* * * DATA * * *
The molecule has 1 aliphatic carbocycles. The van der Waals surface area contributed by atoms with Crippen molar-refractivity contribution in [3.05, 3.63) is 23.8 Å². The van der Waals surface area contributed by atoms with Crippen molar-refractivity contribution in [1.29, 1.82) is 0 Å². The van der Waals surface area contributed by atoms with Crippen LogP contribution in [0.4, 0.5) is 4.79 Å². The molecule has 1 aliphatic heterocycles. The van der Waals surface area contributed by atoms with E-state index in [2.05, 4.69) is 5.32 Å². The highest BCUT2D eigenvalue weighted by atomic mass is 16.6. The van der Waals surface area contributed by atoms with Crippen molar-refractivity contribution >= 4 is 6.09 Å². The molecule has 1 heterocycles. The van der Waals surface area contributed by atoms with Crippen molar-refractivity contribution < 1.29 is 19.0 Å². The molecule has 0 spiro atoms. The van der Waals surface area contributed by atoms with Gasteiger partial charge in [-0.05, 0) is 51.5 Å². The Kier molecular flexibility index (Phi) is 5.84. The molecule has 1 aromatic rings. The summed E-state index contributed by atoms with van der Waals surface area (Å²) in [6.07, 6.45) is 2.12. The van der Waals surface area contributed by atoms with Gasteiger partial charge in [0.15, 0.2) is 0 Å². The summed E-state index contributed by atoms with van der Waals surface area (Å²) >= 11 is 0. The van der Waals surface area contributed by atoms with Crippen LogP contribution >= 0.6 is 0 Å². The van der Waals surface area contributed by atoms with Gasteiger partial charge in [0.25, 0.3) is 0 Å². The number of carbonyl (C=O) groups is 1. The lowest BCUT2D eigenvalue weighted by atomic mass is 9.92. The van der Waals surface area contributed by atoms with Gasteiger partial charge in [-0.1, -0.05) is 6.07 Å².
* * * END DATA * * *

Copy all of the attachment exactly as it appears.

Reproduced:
The molecule has 1 aliphatic carbocycles. The van der Waals surface area contributed by atoms with Crippen molar-refractivity contribution in [3.05, 3.63) is 23.8 Å². The van der Waals surface area contributed by atoms with Crippen molar-refractivity contribution in [1.29, 1.82) is 0 Å². The van der Waals surface area contributed by atoms with Crippen LogP contribution in [0.4, 0.5) is 4.79 Å². The molecule has 1 aliphatic heterocycles. The van der Waals surface area contributed by atoms with E-state index in [2.05, 4.69) is 5.32 Å². The highest BCUT2D eigenvalue weighted by atomic mass is 16.6. The van der Waals surface area contributed by atoms with Crippen molar-refractivity contribution >= 4 is 6.09 Å². The molecule has 1 heterocycles. The van der Waals surface area contributed by atoms with Crippen molar-refractivity contribution < 1.29 is 19.0 Å². The molecule has 0 spiro atoms. The van der Waals surface area contributed by atoms with Gasteiger partial charge in [-0.05, 0) is 51.5 Å². The Kier molecular flexibility index (Phi) is 5.84. The molecule has 1 aromatic rings. The summed E-state index contributed by atoms with van der Waals surface area (Å²) in [6.07, 6.45) is 2.12. The van der Waals surface area contributed by atoms with Gasteiger partial charge in [0.15, 0.2) is 0 Å². The summed E-state index contributed by atoms with van der Waals surface area (Å²) >= 11 is 0. The van der Waals surface area contributed by atoms with Crippen LogP contribution >= 0.6 is 0 Å². The van der Waals surface area contributed by atoms with Gasteiger partial charge in [0.25, 0.3) is 0 Å². The number of carbonyl (C=O) groups is 1. The lowest BCUT2D eigenvalue weighted by atomic mass is 9.92. The van der Waals surface area contributed by atoms with Gasteiger partial charge in [-0.1, -0.05) is 6.07 Å².